Is there any difference between the following statements?

SELECT DATEADD(MONTH, @SomeInteger * 12, @SomeDate)

SELECT DATEADD(YEAR, @SomeInteger, @SomeDate)

In other words, are there any cases in which they would yield different results for the same value of @SomeInteger and @SomeDate?

I ran a quick test via the following:

FROM dbo.DimDate dd
WHERE DATEADD(MONTH, 12, dd.Date) <> DATEADD(YEAR, 1, dd.Date)

which returned zero records, but that's far from proving the two statements are equivalent.

The computer scalar execution plan component has the exact same cost in both queries, but the ScalarOperator definitions are different - it would appear that the Query Optimizer is not converting one statement into another.



In that case they are equivalent behaviors even though the ScalarOperator definitions are different. This is because in other cases they can't be swapped. Think about:

  • datediff in days, which depends on which month and also must account for leap year.
  • datediff in seconds which will be non-deterministic when there is a leap second.
  • etc.

SQL Server doesn't gain any advantage changing one scalar operator's definition to look more like another one's. What would be the benefit? If you said WHERE column = 4 * 5 wouldn't it be confusing if the scalar operator said WHERE column = 2 * 10? Even if you have another query somewhere that uses 2 * 10?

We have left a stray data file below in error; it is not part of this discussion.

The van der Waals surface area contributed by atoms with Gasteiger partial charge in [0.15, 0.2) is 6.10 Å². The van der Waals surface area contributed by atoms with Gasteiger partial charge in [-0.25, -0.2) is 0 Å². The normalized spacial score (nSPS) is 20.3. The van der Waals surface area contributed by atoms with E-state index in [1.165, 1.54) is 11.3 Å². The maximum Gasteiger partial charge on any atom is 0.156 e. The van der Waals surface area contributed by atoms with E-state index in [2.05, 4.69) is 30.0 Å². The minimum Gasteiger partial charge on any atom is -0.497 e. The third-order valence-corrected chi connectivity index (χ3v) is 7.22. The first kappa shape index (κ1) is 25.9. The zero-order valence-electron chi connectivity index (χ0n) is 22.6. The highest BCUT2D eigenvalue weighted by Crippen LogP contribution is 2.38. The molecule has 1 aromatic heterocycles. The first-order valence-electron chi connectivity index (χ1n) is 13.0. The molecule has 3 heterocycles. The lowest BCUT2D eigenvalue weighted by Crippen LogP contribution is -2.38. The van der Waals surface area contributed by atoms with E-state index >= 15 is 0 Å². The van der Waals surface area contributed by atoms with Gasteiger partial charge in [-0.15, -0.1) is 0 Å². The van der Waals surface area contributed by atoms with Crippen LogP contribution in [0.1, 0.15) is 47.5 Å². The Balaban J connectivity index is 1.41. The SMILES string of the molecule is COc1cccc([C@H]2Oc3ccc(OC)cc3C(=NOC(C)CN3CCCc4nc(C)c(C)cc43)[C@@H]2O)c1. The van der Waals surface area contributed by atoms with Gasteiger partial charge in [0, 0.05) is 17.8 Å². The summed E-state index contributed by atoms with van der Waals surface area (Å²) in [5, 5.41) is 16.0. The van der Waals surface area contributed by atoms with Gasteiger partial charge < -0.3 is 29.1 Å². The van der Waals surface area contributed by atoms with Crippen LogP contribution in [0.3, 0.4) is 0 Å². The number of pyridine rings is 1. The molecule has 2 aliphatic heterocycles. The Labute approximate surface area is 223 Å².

In other words, if you said DATEADD(MONTH, n*12, ... I see no reason at all for SQL Server to change that expression to DATEADD(YEAR, n, ... just because we all happen to know that there are 12 months in a year. You asked for a delta by months, not years, so that's what the expression should show.

  • Hi Aaron, thanks for the answer! Do you have any source/code that indicates that DATEADD(MONTH, @n*12... is always identical to DATEADD(YEAR, @n...? – Cowthulhu Apr 16 at 18:54
  • @Cowthulhu No, but what would be the point of proving that? I also don't have any source/code that proves that dateadd(minute,60) is identical to dateadd(hour,1), even if I don't know off-hand of any edge cases where they would differ. – Aaron Bertrand Apr 16 at 18:55
  • I guess that's sort of the point of the question - apologies if it was ambiguous! Lines 1-3 of my question were what I was aiming to "resolve". Edited my question to clear it up - added the fourth line. – Cowthulhu Apr 16 at 18:56
  • I understand the question you're asking, I just don't understand the point, and I find it very hard to prove that no counter-example exists. It's like proving there are no bears in the forest just because you haven't seen any yet today. – Aaron Bertrand Apr 16 at 19:31

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